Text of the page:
English is full of tiny nuances in meaning. The words award and reward, for example, might seem to mean exactly the same thing.
If you are a behaviorist, though, the differences between awards and rewards are massive, and failing to recognize these differences can turn a promising intervention strategy into a hopeless failure.
Continue reading to learn more about these confusing words.
What is the Difference Between Award and Reward?
In this post, I will compare reward vs. award. I will use each of these words in example sentences, so you can see them in context.
Then, at the end of the post, I will also show you a useful memory tool that will help you decide whether something is an reward or award.
When to Use Award
As a noun, award refers to a prize given in recognition of an achievement.
- I received an award for my services in the armed forces.
- Attendance awards are exciting for children, but they have little intrinsic value in real life.
- The fast-growing sector has transfored itself over the past 30 years from national joke to international award winner. –The Wall Street Journal
As a verb, award means to give something in recognition of an achievement.
- I hereby award Sotheby with a gold medal for his first place finish in the 100-meter dash.
- I will award the winner of the challenge with immunity in the next round of challenges.
Award is a regular verb, and it follows the standard English conjugation rules. Here are a few ways to conjugate this verb:
- I/we award: first person singular/plural present
- You award: second person singular/plural present
- He/she/it awards: third person singular present
- They award: third person plural present
- Awarding: present participle
- Awarded: simple past
An award is something that is given to recognize someone’s achievements. For instance, an athlete might receive the MVP award. A passionate teacher might receive a teacher of the year award.
In senses such as these, you would never use reward.
When to Use Reward
What does reward mean? Reward can also be a noun or a verb. In both usage cases, its meaning overlaps with award significantly. A reward is a contingent benefit for an action. For example, an extra five minutes of recess might be a reward for excellent classroom behavior.
- The king rewards faithful service with vast riches and a seat at the high table.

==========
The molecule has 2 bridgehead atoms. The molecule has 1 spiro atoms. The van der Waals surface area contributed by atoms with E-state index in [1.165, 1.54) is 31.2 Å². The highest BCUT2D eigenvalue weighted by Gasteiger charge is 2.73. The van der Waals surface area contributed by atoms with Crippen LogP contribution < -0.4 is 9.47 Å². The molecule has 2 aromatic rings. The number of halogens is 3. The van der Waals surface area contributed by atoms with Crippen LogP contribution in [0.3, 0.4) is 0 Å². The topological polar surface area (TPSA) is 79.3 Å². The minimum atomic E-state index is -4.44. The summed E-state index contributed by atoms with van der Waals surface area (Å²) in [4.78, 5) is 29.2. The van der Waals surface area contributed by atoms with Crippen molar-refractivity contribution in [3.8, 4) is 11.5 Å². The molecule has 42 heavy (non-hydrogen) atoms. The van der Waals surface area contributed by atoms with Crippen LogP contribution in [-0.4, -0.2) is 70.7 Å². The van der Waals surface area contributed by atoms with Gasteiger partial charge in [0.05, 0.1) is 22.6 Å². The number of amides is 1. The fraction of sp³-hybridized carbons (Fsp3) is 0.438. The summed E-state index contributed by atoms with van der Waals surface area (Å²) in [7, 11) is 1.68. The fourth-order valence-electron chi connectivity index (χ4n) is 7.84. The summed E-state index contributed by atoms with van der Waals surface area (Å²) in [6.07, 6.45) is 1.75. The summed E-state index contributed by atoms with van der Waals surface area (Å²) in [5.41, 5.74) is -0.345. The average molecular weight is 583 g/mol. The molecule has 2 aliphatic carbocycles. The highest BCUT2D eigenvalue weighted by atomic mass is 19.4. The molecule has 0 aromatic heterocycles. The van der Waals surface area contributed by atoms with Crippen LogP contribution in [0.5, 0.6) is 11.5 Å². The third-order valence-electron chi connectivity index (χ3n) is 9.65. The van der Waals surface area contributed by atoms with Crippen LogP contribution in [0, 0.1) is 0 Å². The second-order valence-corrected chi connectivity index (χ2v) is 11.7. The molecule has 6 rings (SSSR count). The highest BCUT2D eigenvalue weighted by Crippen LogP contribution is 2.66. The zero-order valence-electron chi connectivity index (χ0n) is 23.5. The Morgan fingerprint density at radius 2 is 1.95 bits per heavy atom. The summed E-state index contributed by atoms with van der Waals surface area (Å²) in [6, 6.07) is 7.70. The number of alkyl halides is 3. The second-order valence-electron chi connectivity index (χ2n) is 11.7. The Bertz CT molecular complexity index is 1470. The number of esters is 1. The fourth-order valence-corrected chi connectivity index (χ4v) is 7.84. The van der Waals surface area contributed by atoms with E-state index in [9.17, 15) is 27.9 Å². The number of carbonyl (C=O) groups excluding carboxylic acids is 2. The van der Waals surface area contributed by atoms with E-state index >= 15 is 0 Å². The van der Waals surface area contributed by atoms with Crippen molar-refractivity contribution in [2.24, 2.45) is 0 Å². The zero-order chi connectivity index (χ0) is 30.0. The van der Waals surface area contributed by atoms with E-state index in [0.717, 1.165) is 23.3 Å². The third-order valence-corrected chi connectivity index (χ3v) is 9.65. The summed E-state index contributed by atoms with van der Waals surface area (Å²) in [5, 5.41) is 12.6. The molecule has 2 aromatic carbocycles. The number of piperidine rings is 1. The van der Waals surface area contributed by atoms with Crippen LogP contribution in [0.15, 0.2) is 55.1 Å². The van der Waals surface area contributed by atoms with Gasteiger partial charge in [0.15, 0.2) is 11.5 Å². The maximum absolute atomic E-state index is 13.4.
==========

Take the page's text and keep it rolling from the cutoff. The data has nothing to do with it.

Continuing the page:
- The treasure chest is my reward for spending 20 years searching shipwrecks for gold.
As a verb, reward means to give someone something for their actions. Here are a few more examples:
- If you bring me flowers, I will reward you with a kiss.
- When you reward disruptive actions with attention, you are reinforcing bad behavior.
A reward has less to do with achievement and more to do with an action or exchange. For example, if you see a flyer for a lost cat, it might say there is a reward of $20. In these types of examples, you would never use award.
- The board of trustees of the Isabella Stewart Gardner Museum in Boston has doubled the reward to $10 million for the recovery of 13 masterpieces stolen nearly three decades ago in the largest art heist in American history, the museum said Tuesday. –The New York Times
Trick to Remember the Difference
Reward and award have very similar meanings. They both refer to something received as a result of one’s actions.
The main difference between these words is that an award is always given by someone: Olympic judges give awards, as do classroom teachers and store managers.
In contrast, a reward may not always be given by someone. In behavior modification frameworks, for example, a reward might be something intrinsic, like relief from hunger or the satisfaction achieved by beating everyone else in a game.
Award vs. Reward Trick: Award and achievement both contain the letter A, and an award is usually something given by one person to another for some sort of achievement. Rewards aren’t always given by someone, and they don’t necessarily have to do with an achievement.
Is it award or reward? Award and reward can both be nouns and verbs.
- An award is given by someone in recognition of an achievement.
- A reward is a consequence of an action, and is often given by someone, but it can also be realized independently as well.